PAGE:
wordpress-581849_1280

Suppressing WordPress Errors


WordPress calls home regularly. It can be suppressed by adding

define('WP_HTTP_BLOCK_EXTERNAL', true);

to your wp-config.php file.

But then, if you are a developer, you may have included the debug detective, as you are advised to:

define('WP_DEBUG', true);

This will cause ugly notices about not being able to connect to WordPress:

PHP Warning: An unexpected error occurred. Something may be wrong with WordPress.org or this server’s configuration. If you continue to have problems, please try the support forums. (WordPress could not establish a secure connection to WordPress.org. Please contact your server administrator.)

At this point, you may throw up your hands and decide to take out one of these two defines. But there is no need. To fix this warning message, it is only necessary to edit two core files to add the notice-suppression character @. Just two, in fact.
wp-admin/includes/class-wp-plugin-isntall-list-table.php, around line 194,

$api = @plugins_api( 'query_plugins', $args );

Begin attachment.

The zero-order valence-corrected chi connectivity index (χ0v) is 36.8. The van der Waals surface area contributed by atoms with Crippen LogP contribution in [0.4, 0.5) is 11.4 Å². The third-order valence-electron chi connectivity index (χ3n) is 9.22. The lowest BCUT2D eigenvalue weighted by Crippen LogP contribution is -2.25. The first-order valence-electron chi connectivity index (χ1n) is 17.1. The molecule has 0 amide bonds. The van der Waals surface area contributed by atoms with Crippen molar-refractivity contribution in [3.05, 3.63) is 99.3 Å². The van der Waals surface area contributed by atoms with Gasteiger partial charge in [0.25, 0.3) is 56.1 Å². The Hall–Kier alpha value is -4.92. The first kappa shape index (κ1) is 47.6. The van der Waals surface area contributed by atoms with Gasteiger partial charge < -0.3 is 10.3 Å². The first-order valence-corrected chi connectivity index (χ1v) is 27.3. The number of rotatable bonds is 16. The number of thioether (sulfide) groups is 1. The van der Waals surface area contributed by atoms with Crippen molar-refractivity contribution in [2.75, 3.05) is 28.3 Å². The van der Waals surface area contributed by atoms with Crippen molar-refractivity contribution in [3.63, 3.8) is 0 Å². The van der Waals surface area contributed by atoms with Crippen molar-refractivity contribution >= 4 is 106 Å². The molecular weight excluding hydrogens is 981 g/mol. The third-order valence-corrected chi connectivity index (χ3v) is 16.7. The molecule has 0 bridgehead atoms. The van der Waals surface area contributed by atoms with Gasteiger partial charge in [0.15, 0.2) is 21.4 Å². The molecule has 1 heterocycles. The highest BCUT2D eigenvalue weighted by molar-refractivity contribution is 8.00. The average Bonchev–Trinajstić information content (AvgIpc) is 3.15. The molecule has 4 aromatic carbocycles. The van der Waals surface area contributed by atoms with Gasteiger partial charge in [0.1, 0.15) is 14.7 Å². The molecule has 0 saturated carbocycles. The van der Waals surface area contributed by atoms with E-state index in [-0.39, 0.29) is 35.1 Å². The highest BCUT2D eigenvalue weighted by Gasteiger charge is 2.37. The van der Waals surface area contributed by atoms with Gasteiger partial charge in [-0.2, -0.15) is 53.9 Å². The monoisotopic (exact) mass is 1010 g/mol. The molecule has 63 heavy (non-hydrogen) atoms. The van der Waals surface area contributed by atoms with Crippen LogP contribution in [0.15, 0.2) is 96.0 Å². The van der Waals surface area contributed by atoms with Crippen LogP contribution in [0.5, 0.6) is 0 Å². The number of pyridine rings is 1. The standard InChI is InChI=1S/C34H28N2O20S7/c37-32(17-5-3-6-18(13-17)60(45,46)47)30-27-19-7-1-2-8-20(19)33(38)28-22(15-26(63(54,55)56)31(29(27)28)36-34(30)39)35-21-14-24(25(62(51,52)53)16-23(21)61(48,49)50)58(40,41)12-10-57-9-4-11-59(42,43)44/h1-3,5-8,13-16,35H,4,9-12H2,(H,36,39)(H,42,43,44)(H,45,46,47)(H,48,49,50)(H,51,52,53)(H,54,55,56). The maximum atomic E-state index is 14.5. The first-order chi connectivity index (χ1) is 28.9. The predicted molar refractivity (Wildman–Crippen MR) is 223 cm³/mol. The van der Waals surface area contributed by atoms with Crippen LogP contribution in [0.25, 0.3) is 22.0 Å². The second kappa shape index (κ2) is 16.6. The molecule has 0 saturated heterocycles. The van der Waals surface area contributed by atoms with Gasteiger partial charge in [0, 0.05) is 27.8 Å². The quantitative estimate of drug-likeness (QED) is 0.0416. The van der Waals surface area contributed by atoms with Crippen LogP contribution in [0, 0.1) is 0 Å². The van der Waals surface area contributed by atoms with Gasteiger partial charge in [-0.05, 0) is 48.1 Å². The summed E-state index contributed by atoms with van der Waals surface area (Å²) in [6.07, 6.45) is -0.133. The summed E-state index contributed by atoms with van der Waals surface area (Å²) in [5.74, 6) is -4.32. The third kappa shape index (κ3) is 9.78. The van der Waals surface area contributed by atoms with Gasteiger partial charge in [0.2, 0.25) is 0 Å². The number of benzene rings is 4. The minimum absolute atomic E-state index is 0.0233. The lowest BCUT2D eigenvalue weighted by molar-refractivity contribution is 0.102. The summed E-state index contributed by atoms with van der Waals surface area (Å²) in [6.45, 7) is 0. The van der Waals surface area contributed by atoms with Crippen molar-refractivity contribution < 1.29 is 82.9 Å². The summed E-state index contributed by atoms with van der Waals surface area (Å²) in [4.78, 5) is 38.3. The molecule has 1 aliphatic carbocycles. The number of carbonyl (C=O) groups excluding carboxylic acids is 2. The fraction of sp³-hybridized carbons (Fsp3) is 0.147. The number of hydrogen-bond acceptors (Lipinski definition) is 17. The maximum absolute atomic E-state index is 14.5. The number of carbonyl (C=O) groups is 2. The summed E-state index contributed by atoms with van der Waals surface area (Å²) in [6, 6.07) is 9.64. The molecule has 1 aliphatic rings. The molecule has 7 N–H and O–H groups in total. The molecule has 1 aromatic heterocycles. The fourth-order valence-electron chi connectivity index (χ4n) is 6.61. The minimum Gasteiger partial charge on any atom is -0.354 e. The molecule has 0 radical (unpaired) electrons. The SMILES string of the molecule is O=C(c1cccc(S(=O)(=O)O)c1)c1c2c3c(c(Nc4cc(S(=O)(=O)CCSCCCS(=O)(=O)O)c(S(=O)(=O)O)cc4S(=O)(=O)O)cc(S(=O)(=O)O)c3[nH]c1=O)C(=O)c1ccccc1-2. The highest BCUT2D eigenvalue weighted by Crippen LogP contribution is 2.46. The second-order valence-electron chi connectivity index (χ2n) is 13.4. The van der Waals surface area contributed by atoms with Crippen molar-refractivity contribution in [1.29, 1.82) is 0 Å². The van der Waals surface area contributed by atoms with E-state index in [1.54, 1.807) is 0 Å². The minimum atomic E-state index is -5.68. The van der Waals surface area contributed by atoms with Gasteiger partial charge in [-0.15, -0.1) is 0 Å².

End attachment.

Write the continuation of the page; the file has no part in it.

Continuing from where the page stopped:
and
wp-admin/includes/plugin.php, around line 503

@call_user_func_array($the_['function'], array_slice($args, 0, (int) $the_['accepted_args']));

Note that your modifications will disappear when you update the WordPress core. Also, be aware that when you disable the call-home feature, you are effectively asking your blog not to automatically check for updates. Keeping your blog and your plugins updated is recommended in order to benefit from all the security fixes.

Then again, some of the plugins go pro by removing some of their features from their publicly available versions on the WordPress repository. In those cases, you may want to prevent automatic updates only for those plugins, after installing the last known good version of it. One way to do it would be to change the plugin version to a large one (I use 99.99.99) by editing the main plugin file and the readme.txt file.